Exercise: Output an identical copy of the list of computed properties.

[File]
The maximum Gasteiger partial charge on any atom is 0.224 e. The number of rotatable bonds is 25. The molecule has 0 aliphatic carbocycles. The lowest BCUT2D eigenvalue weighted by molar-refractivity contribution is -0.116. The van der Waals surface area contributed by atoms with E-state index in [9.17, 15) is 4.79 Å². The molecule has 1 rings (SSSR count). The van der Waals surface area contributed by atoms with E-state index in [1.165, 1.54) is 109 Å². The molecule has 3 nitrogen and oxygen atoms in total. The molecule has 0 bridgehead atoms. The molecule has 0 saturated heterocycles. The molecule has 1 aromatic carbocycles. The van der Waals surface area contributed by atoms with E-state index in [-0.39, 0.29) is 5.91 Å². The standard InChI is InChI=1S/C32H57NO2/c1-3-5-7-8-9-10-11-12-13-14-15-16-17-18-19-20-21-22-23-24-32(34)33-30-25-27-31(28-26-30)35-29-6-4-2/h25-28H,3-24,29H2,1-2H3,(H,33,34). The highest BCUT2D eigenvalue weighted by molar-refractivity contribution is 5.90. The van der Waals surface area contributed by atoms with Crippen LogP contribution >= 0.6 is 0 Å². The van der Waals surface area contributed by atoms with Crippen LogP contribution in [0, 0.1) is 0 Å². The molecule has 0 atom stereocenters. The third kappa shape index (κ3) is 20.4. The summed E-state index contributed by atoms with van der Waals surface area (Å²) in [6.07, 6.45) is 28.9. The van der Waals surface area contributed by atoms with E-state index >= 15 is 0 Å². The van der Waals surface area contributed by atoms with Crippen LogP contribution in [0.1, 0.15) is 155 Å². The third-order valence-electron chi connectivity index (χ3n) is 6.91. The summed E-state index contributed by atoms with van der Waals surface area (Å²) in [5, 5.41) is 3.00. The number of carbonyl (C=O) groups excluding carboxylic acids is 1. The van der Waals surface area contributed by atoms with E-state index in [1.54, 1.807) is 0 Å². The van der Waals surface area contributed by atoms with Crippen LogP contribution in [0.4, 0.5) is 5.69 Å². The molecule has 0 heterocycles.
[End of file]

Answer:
The maximum Gasteiger partial charge on any atom is 0.224 e. The number of rotatable bonds is 25. The molecule has 0 aliphatic carbocycles. The lowest BCUT2D eigenvalue weighted by molar-refractivity contribution is -0.116. The van der Waals surface area contributed by atoms with E-state index in [9.17, 15) is 4.79 Å². The molecule has 1 rings (SSSR count). The van der Waals surface area contributed by atoms with E-state index in [1.165, 1.54) is 109 Å². The molecule has 3 nitrogen and oxygen atoms in total. The molecule has 0 bridgehead atoms. The molecule has 0 saturated heterocycles. The molecule has 1 aromatic carbocycles. The van der Waals surface area contributed by atoms with E-state index in [-0.39, 0.29) is 5.91 Å². The standard InChI is InChI=1S/C32H57NO2/c1-3-5-7-8-9-10-11-12-13-14-15-16-17-18-19-20-21-22-23-24-32(34)33-30-25-27-31(28-26-30)35-29-6-4-2/h25-28H,3-24,29H2,1-2H3,(H,33,34). The highest BCUT2D eigenvalue weighted by molar-refractivity contribution is 5.90. The van der Waals surface area contributed by atoms with Crippen LogP contribution >= 0.6 is 0 Å². The van der Waals surface area contributed by atoms with Crippen LogP contribution in [0, 0.1) is 0 Å². The molecule has 0 atom stereocenters. The third kappa shape index (κ3) is 20.4. The summed E-state index contributed by atoms with van der Waals surface area (Å²) in [6.07, 6.45) is 28.9. The van der Waals surface area contributed by atoms with E-state index >= 15 is 0 Å². The van der Waals surface area contributed by atoms with Crippen LogP contribution in [0.1, 0.15) is 155 Å². The third-order valence-electron chi connectivity index (χ3n) is 6.91. The summed E-state index contributed by atoms with van der Waals surface area (Å²) in [5, 5.41) is 3.00. The number of carbonyl (C=O) groups excluding carboxylic acids is 1. The van der Waals surface area contributed by atoms with E-state index in [1.54, 1.807) is 0 Å². The van der Waals surface area contributed by atoms with Crippen LogP contribution in [0.4, 0.5) is 5.69 Å². The molecule has 0 heterocycles.